Who can file for bankruptcy?
With few exceptions, any person or business owing money to a creditor can file a bankruptcy petition.
How often can you file for bankruptcy?
In order to be eligible for a discharge, you must wait eight years between filing Chapter 7 bankruptcies. There is a four year limitation between filing a Chapter 7 and filing a Chapter 13 bankruptcy. There is a two year limitation between filing Chapter 13 bankruptcies.
Even if you fall between these time periods, you still may be able to file bankruptcy and get relief from your creditors.
What documents do I need to begin the process?
You need to compile a list of your current creditors, their addresses and, if possible, the associated account numbers. The petition in a bankruptcy filing includes schedules of assets and liabilities as well as a statement of financial affairs. These documents are filed with the bankruptcy court, along with payment of the filing fee. In order to complete these documents you will need to provide the following:
Six months of pay stubs and/or financial statements
Prior two to four years of tax returns
Any other lawsuits or litigation pending against you
You will also need to complete a Credit Counseling Course, which can be done over the telephone or online. Your attorney can provided you with the contact information for an authorized credit counseling agency.
How much debt do I need to file?
There is no minimum debt needed to file for bankruptcy. Some situations may not warrant filing for bankruptcy. During your consultation, we will be able to determine what other options may be available to you.
Chapter 13 does have a maximum debt ceiling. As of 2017, secured debts are limited to $1,184,200.00 and unsecured debts are limited to $394,725.00. If your secured or unsecured debts exceed this amount, we can discuss you other available alternatives.
What happens if only one spouse files?
It is not required for both spouses to file, however if a spouse is joint on any debt and does not join in the bankruptcy, they may be responsible for the debt.
Does a divorce protect me from creditors if my ex-spouse files?
No. If you are a co-signor with your ex-spouse on a debt, the creditor can require the entire payment of that debt from you even though the divorce decree assigns the debt to your ex-spouse. Your divorce decree may address any recourse you may have against your ex-spouse should he or she default on the loan obligations set out.
What types of debt cannot be discharged?
Generally, the following cannot be discharged:
Debts for taxes owed to local, state or federal agencies
Debts for money, property, services, or an extension, renewal, or refinancing of credit, which was obtained fraudulently
Debts which were neither listed nor scheduled or which the debtor waived discharge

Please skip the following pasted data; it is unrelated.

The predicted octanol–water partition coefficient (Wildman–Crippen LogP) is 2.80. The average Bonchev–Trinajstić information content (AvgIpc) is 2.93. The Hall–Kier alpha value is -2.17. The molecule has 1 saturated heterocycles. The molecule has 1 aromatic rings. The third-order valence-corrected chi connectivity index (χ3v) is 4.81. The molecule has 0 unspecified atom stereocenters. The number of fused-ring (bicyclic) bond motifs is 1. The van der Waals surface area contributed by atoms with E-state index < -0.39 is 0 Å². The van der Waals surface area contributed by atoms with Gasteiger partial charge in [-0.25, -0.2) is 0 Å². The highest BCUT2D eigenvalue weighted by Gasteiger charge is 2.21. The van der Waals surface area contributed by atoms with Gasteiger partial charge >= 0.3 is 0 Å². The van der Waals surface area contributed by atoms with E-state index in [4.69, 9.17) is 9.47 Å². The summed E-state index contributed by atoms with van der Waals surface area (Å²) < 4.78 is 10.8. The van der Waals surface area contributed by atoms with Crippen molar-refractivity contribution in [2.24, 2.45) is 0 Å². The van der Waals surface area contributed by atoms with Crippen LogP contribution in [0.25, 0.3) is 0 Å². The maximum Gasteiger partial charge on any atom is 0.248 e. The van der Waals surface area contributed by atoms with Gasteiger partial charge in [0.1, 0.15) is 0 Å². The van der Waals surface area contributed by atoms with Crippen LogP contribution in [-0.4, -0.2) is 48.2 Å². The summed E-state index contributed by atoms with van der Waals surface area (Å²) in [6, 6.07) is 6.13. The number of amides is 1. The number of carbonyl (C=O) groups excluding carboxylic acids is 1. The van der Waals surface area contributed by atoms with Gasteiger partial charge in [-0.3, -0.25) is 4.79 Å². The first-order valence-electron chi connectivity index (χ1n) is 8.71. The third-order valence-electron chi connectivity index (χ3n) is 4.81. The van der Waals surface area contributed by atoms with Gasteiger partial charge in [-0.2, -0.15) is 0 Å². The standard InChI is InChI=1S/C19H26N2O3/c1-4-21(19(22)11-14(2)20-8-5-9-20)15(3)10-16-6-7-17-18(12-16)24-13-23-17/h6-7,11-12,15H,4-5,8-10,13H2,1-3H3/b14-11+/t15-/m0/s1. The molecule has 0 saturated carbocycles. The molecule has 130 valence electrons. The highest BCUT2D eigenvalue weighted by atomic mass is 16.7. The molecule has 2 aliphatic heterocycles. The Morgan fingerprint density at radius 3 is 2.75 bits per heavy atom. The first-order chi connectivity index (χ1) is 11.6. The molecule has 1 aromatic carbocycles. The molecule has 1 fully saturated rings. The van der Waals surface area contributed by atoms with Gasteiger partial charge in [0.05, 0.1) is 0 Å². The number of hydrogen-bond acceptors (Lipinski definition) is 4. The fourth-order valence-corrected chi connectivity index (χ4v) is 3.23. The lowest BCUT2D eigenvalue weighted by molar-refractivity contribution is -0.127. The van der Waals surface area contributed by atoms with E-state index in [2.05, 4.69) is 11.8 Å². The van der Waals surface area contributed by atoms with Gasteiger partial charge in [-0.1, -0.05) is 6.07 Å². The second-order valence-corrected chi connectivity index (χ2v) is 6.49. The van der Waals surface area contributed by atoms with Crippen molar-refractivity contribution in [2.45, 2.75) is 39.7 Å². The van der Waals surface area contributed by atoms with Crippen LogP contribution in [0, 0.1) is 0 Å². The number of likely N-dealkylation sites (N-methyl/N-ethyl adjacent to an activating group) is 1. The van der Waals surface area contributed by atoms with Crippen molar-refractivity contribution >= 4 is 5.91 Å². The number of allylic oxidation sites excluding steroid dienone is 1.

Debts which are owed to a spouse, former spouse, or child of the debtor, for alimony, maintenance, or support of such spouse or child, in connection with a separation agreement, divorce decree or other order of a court of record
Debts owed for willful and malicious injury by the debtor to another person or property owned by another.
Debts for government-sponsored educational loans, unless it can be shown that repayment will cause an undue hardship
Debts for death or personal injury caused by the debtor's drunk driving or from driving while under the influence of drugs or other substances
Debts incurred after a bankruptcy was filed
What can I keep if I file bankruptcy?
Exemptions allow an individual to exempt, or keep, certain kinds of property. State law defines what assets are considered exempt. Your exemptions will be determined by which state you resided in during the two years prior to filing for bankruptcy.
How long does a bankruptcy stay on my record?
Bankruptcies can remain on credit reports anywhere from seven to ten years. Generally, the negative impact of a bankruptcy lasts about two to three years from the date of filing.
How are 2nd mortgages and lines of credit affected by bankruptcy?
If the value of your home has declined so that there is no longer any equity to secure a 2nd mortgage or home equity line, the lien can be stripped from the property within a Chapter 13 case. In this situation the lien becomes an unsecured debt that is then included in the unsecured creditor distribution of the Chapter 13 Plan.
Can I only include certain accounts in a bankruptcy filing?
All creditors must be listed and notified of a bankruptcy filing, even if you are current on your account (such as your mortgage or car payment). However, secured creditors are treated differently than your unsecured creditors. If you are current on your car payments and wish to keep that debt, you may be able to enter into a Reaffirmation Agreement with the creditor in a Chapter 7 case. A Reaffirmation Agreement means that you are still contractually liable for the debt and the lien holder can continue to report on your credit. As a general rule, however, all unsecured creditors must be included in your bankruptcy filing.